The Nelson-Atkins Museum of Art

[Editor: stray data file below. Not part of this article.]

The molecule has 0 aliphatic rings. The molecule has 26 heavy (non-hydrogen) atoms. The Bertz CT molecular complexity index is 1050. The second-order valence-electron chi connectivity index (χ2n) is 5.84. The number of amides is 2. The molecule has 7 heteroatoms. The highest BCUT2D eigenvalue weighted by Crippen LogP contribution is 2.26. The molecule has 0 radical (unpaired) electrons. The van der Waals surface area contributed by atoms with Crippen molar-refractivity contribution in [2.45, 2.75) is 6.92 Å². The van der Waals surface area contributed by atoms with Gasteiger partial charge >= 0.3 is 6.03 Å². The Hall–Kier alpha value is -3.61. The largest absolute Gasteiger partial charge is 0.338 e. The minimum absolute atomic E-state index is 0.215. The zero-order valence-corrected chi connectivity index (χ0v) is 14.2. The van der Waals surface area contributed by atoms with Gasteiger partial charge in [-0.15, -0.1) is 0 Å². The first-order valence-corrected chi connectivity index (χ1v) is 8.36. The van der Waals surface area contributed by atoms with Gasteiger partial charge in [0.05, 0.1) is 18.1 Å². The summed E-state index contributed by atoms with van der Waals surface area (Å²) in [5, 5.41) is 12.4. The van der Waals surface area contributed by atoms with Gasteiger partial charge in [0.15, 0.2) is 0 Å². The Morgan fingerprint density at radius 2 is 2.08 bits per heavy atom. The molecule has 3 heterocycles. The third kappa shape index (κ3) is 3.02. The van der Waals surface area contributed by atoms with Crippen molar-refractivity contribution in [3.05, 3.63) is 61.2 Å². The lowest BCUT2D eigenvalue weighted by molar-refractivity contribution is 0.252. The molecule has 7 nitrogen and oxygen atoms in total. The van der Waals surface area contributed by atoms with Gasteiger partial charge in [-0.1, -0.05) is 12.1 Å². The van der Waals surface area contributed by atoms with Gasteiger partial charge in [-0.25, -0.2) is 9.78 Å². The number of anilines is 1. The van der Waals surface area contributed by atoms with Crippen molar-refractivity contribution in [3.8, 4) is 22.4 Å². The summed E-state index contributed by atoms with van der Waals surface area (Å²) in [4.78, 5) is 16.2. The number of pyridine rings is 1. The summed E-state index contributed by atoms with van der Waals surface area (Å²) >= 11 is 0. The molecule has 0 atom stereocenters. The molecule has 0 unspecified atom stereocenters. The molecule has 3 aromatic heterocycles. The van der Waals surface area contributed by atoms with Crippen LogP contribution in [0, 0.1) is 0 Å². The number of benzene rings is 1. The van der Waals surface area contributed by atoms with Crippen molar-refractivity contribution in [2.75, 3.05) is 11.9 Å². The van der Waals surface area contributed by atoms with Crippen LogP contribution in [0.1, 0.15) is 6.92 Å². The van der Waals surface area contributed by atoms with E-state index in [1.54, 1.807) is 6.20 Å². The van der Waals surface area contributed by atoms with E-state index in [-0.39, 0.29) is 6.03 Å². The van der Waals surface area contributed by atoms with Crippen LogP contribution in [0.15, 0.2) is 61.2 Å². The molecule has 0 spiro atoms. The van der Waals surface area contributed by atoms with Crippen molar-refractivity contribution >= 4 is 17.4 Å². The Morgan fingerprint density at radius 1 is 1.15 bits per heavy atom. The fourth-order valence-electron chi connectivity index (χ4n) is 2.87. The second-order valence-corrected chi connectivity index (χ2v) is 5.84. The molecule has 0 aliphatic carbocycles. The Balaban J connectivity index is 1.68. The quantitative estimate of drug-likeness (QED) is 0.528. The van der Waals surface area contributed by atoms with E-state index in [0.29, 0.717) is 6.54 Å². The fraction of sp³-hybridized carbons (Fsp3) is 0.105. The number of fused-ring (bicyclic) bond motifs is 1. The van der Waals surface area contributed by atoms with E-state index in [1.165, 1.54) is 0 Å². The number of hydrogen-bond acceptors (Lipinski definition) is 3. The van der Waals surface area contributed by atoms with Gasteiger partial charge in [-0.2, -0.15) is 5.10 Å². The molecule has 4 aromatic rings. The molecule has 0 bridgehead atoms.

The Nelson-Atkins Museum of Art arose from the aspirations of two individuals who likely never met, who had vastly different lives, but who each imagined a public art museum for Kansas City and the surrounding region. Both died more than 100 years ago and neither saw the museum become a reality. William Rockhill Nelson, founder of The Kansas City Star and a real estate developer, was convinced that for a city to be truly civilized, art and culture were necessities. When he died in 1915, at the direction of his will the bulk of his estate was used to establish the William Rockhill Nelson Trust for the purchase of works of art. Mary McAfee Atkins, a retired school teacher and real estate investor, was inspired by the art she encountered on trips to Europe. When she died in 1911, she provided the city with approximately one-third of her estate to purchase land for a public art museum. The two estates were combined to build an art museum for the people of Kansas City. Buying art in the 1930s for the new galleries fell to the museum’s earliest curators and trustees, working with advisors and dealers. Visitors can experience those Depression-era decisions in the exhibition Origins: Collecting to Create the Nelson-Atkins, on view Aug. 14, 2021 to March 6, 2022. The museum opened to the public Dec. 11, 1933, with lines that stretched to the street. The east wing was named the Atkins Museum of Fine Arts, and the remainder of the building was called the William Rockhill Nelson Gallery of Art. In 1982, in preparation for the museum’s 50th anniversary the following year, the institution became known as The Nelson-Atkins Museum of Art. During the first half of 2021, the Board of Trustees explored the museum’s earlier history and the history of its founders, as well as its name. In Summer 2021, the Trustees voted to retain the name and at the same time, to ensure and demonstrate that the Nelson-Atkins is a model for inclusivity. Since opening the doors on December 11, 1933, the Nelson-Atkins has welcomed all people, or in the words spoken that day, “all groups, all races, all creeds.” Toward further inclusivity, the Nelson-Atkins has offered free admission to all people for nearly 25 years. Trustees agreed to formally make admission free as part of the Strategic Plan adopted in 1998, and that is considered a core mission. With intention and planning, the Nelson-Atkins has deepened its commitment to diversity, inclusion, and equity. That includes collecting works of art with an expanded inclusivity, stronger partnerships with community organizations, and better listening to community members, partly through soliciting memories and impressions about the museum. During the past year and a half, the museum also has held conversations and training for staff members, volunteers, and trustees on the topics of diversity, equity, inclusion, and accessibility. Now nearly nine decades have passed since the museum opened to the public. Because of the care and support of many people through the years, the Nelson-Atkins is home to more than 42,000 works of art, with a campus that includes the original Nelson-Atkins Building, the Bloch Building expansion that opened in 2007, and the Donald J. Hall Sculpture Park.

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